A recent case involving a doctor who
became embroiled in a coroner’s inquest into an elderly woman’s death after
they were asked to sign her death certificate, highlights why you need to be
clear on whether you can sign a death certificate or not.
The task of
signing death certificates frequently falls to general practitioners and
relatively junior hospital doctors who are faced with the family of the
deceased or the police putting pressure on the medical practitioner to sign
the death certificate.
In this case, the patient’s
doctor was asked to sign a death certificate for Mrs L, who suffered
dementia, after being told by the aged care facility where she resided, that
she had been found lying in the grounds next to a fountain, deceased from a
suspected heart attack.
After visiting the aged care facility where Mrs L
was lying peacefully in her room, the doctor dutifully signed the death
certificate. At the time, the doctor did not feel it was necessary to ask any
questions and did not report the death to the coroner.
the doctor was furious to discover that some of the staff at the aged care
facility had covered up the more sinister circumstances of Mrs L’s death and
in fact, she fell into a fountain in the nursing home grounds and most likely
The police launched an investigation and the doctor was
involved in an inquest into Mrs L’s death in which their professional approach
to writing death certificates was scrutinised.
uncovered CCTV footage which showed that Mrs L had actually tripped over the
garden light and fallen head first into the fountain, possibly striking her
Evidence suggested that staff discovered her fifty minutes later
and removed her from the fountain.
During the inquest into Mrs L’s death,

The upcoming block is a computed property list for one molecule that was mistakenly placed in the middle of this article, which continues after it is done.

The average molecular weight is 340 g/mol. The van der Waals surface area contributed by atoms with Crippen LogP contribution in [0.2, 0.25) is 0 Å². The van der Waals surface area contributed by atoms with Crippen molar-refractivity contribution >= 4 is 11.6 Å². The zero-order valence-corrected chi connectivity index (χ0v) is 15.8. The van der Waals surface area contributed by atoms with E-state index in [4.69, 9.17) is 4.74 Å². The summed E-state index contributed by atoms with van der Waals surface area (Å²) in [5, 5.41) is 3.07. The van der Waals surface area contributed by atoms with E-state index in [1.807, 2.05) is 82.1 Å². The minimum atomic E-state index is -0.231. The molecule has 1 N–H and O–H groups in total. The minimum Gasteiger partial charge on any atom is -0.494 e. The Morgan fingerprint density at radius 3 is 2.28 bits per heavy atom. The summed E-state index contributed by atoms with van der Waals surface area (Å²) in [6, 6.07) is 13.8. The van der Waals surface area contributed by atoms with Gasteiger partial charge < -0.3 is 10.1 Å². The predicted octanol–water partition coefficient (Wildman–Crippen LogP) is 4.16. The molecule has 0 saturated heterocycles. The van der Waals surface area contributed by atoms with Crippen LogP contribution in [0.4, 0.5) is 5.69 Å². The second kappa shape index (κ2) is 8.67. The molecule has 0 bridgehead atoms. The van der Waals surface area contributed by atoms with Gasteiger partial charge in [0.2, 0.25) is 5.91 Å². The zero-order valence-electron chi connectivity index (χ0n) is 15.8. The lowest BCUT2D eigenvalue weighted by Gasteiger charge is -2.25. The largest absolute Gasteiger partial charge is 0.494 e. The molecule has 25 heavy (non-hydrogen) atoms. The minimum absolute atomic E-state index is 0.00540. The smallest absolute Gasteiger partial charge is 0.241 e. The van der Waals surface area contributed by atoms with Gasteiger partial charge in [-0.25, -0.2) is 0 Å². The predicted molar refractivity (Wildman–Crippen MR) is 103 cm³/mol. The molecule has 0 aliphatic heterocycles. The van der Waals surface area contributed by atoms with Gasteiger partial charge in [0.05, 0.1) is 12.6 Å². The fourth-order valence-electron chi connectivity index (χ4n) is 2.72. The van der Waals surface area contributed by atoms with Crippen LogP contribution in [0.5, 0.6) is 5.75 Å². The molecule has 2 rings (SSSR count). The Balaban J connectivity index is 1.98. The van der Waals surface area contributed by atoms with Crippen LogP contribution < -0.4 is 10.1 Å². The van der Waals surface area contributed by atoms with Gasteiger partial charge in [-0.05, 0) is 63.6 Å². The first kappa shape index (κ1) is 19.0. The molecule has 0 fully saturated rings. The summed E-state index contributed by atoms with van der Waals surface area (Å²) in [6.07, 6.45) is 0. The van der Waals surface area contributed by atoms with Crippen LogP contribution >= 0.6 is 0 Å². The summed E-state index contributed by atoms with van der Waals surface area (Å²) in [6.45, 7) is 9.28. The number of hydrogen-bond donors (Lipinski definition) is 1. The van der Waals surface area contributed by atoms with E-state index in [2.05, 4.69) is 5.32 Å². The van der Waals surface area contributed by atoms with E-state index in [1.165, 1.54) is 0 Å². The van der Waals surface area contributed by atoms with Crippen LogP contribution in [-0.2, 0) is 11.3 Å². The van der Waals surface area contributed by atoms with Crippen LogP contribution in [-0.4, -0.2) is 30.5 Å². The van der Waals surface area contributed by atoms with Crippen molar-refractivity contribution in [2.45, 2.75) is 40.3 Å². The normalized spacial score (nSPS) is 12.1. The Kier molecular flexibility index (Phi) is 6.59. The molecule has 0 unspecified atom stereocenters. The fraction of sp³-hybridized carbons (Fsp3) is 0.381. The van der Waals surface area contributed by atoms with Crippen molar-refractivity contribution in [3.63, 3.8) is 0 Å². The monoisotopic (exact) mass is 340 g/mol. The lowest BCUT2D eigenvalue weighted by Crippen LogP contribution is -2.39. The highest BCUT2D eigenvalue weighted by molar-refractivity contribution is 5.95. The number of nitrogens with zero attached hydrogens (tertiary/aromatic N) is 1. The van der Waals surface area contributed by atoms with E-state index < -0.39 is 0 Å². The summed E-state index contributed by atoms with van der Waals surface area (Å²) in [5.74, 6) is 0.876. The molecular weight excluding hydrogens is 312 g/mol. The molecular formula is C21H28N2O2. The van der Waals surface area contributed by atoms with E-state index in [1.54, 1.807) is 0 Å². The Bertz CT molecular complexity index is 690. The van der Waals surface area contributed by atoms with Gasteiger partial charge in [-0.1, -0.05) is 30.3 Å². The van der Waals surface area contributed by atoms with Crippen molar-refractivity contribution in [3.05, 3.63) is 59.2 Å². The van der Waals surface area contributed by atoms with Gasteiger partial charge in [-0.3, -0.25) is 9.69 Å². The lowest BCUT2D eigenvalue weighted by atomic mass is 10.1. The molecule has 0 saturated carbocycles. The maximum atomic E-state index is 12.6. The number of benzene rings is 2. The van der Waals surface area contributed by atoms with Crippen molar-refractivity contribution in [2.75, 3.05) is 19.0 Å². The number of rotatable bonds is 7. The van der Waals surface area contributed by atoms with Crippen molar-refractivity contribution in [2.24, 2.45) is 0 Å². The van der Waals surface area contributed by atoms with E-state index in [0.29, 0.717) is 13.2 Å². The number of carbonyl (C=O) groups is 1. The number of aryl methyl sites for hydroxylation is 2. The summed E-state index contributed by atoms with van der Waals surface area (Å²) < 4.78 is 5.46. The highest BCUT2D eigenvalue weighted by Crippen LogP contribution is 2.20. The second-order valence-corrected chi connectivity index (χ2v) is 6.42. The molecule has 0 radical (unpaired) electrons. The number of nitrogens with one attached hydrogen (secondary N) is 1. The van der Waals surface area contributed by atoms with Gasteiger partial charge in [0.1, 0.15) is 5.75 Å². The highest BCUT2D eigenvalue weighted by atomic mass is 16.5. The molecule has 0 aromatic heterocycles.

the nurse in charge on the day she died said the facility manager had
threatened to sack her if she did not falsify progress notes to state that
she had been found in the courtyard lying on the ground after suffering a
suspected heart attack.
The nurse told the inquest that a carer had
dried off Mrs L and reclothed her in preparation for the family.
Coroner found the cause of death to be immersion with underlying cause
undetermined in circumstances of a fall into a courtyard water
When to report a death to the coroner
emphasises the importance for doctors who are asked to provide a death
certificate to ensure they conduct a thorough examination of the body and to
ask any relevant questions.
The doctor conceded that as the death had
involved a fall, it should have been reported it to the coroner and agreed
that when in doubt about whether a death was reportable, it was better to
err on the side of caution and report it.
A doctor responsible for a
patient’s care immediately prior to death or who saw the deceased after death
must sign such a certificate unless the death is reportable to the
“If the death is reportable or you cannot confidently certify
the cause of death you should not sign the death certificate,” John Kamaras,
Special Counsel – Coronial, Avant, said.
‘Reportable deaths’ must be
notified to the coroner or police, and no death certificate should be
When in doubt, you can also either contact Avant for
advice on 1800 128 268 or contact the coroner’s office directly for
Read Avant’s article on ‘Should
you write a death certificate?'
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